Professional Development

34 - Anatomy of a CME activity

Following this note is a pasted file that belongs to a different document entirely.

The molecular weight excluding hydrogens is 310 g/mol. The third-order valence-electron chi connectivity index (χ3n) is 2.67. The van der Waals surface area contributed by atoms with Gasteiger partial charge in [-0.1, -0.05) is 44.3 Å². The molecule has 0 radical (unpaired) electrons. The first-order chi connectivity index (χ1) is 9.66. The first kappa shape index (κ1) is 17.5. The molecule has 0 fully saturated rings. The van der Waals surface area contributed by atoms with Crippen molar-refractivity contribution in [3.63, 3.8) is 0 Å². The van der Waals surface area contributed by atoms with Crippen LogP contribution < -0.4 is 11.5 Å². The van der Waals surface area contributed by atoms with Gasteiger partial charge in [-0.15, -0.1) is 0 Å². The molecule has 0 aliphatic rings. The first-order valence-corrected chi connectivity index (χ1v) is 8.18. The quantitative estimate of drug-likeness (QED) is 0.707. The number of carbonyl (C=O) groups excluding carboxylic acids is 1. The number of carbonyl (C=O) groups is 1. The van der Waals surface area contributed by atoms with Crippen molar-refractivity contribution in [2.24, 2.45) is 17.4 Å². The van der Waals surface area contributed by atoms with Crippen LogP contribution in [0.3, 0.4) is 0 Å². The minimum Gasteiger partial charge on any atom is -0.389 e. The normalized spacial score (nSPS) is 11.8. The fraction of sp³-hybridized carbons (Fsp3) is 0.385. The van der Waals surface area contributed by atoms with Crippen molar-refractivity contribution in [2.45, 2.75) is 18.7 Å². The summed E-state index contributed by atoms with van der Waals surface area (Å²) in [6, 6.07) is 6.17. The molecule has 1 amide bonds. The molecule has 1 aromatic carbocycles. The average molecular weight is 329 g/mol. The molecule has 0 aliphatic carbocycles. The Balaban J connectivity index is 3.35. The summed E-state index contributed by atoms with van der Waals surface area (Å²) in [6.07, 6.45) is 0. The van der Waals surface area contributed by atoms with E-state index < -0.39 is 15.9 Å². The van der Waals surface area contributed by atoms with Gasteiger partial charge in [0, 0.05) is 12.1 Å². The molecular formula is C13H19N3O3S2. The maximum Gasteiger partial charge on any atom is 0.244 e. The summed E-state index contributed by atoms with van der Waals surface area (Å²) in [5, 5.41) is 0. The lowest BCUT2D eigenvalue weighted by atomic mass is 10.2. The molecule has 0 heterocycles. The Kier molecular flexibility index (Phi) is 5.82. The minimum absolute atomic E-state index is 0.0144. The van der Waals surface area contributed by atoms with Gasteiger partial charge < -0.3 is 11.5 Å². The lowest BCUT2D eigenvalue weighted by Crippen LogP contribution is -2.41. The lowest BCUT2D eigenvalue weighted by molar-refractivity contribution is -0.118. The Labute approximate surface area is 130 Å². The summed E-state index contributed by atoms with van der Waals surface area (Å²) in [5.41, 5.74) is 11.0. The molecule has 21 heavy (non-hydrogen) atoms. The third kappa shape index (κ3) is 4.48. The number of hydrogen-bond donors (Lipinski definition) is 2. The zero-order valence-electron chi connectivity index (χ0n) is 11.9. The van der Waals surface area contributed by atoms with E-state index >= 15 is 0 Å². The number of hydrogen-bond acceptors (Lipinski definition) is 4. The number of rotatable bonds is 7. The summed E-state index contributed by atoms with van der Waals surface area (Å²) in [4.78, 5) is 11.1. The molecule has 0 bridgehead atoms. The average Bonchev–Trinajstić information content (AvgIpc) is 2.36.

In any CME-certified activity, you will notice a lot of information provided in promotional materials or before the activity and in other print materials. CME providers are required to provide this information in order to help you determine before participating in a course whether or not it is of interest to you or if it will meet your needs. You are also required to read and understand this information before participating. Therefore, the correct answer to the question is False.From the program overview or course description, learning objectives, target audience, the topics and faculty you should be able to determine if it is relevant to your needs and the quality of the program and faculty. The accreditation and designation statements let you know who planned and developed the activity and according to what standards, as well as how many credits you can obtain. The faculty disclosures and commercial support acknowledgment (information on who is providing the educational grant if there is one) let you know the relationships the faculty, the CME providers and organizers have with commercial entities that may influence the content. There should not be any advertisements, commercial activities or company or brand logos during the educational portion of the activity.If the activity is an enduring material (an online course, CD-ROM, journal, etc.), additional information such as instructions on how to obtain credit, the release and expiration date of the materials, any software or other technical requirements, estimated time to complete the activity and means of contacting the CME provider are given. Enduring materials must also have some mechanism to confirm that you actually participated in the course. A post-test testing you on the material presented in the course is the more common form of doing this, but electronic activities may use other tracking methods to confirm your progress and participation in the course. Most post-tests require that you obtain at least a 70% score in order to receive the certificate.You will also often be asked to complete an evaluation at the end of a course, and this evaluation may be required in order for you to obtain your certificate. Evaluations are important because, as explained earlier, CME providers are required to use this type of information in planning future activities. As such, it also helps you by ensuring that future courses are suited to your needs and interests. The most common form of evaluation is a questionnaire participants complete at the end of an activity, but other and sometimes more effective forms include pre- and post-tests to compare your knowledge before and after the activity, or evaluations and questionnaires sent several weeks or months after the activity to better determine the actual impact the course had on your practice. Upon completing the activity (and, in most cases, passing the post-test and/or completing the evaluation), you will receive a certificate that issues you the corresponding credits. Remember that you must only report the actual hours you spent in the activity. In the U.S., CME providers have to maintain physician records for at least 6 years, so you should always be able to request these records or a transcript whenever you may need them.